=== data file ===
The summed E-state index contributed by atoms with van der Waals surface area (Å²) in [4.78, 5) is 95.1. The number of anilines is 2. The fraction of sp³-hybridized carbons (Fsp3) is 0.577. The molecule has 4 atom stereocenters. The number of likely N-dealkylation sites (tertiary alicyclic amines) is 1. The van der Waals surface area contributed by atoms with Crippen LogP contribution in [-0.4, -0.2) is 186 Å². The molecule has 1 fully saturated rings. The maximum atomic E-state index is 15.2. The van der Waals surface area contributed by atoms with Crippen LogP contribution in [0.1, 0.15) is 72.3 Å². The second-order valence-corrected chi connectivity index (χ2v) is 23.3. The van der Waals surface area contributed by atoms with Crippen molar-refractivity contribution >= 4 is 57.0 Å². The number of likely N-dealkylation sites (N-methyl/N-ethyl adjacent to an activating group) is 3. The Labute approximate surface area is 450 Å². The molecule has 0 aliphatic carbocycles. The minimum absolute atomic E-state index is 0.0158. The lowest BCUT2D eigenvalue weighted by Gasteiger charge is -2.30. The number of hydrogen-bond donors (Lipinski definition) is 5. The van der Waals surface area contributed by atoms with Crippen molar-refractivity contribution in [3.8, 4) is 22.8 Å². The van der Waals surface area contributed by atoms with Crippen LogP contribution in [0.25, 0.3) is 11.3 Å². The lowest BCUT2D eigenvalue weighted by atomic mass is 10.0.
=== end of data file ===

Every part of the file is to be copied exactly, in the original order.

The summed E-state index contributed by atoms with van der Waals surface area (Å²) in [4.78, 5) is 95.1. The number of anilines is 2. The fraction of sp³-hybridized carbons (Fsp3) is 0.577. The molecule has 4 atom stereocenters. The number of likely N-dealkylation sites (tertiary alicyclic amines) is 1. The van der Waals surface area contributed by atoms with Crippen LogP contribution in [-0.4, -0.2) is 186 Å². The molecule has 1 fully saturated rings. The maximum atomic E-state index is 15.2. The van der Waals surface area contributed by atoms with Crippen LogP contribution in [0.1, 0.15) is 72.3 Å². The second-order valence-corrected chi connectivity index (χ2v) is 23.3. The van der Waals surface area contributed by atoms with Crippen molar-refractivity contribution >= 4 is 57.0 Å². The number of likely N-dealkylation sites (N-methyl/N-ethyl adjacent to an activating group) is 3. The Labute approximate surface area is 450 Å². The molecule has 0 aliphatic carbocycles. The minimum absolute atomic E-state index is 0.0158. The lowest BCUT2D eigenvalue weighted by Gasteiger charge is -2.30. The number of hydrogen-bond donors (Lipinski definition) is 5. The van der Waals surface area contributed by atoms with Crippen molar-refractivity contribution in [3.8, 4) is 22.8 Å². The van der Waals surface area contributed by atoms with Crippen LogP contribution in [0.25, 0.3) is 11.3 Å². The lowest BCUT2D eigenvalue weighted by atomic mass is 10.0.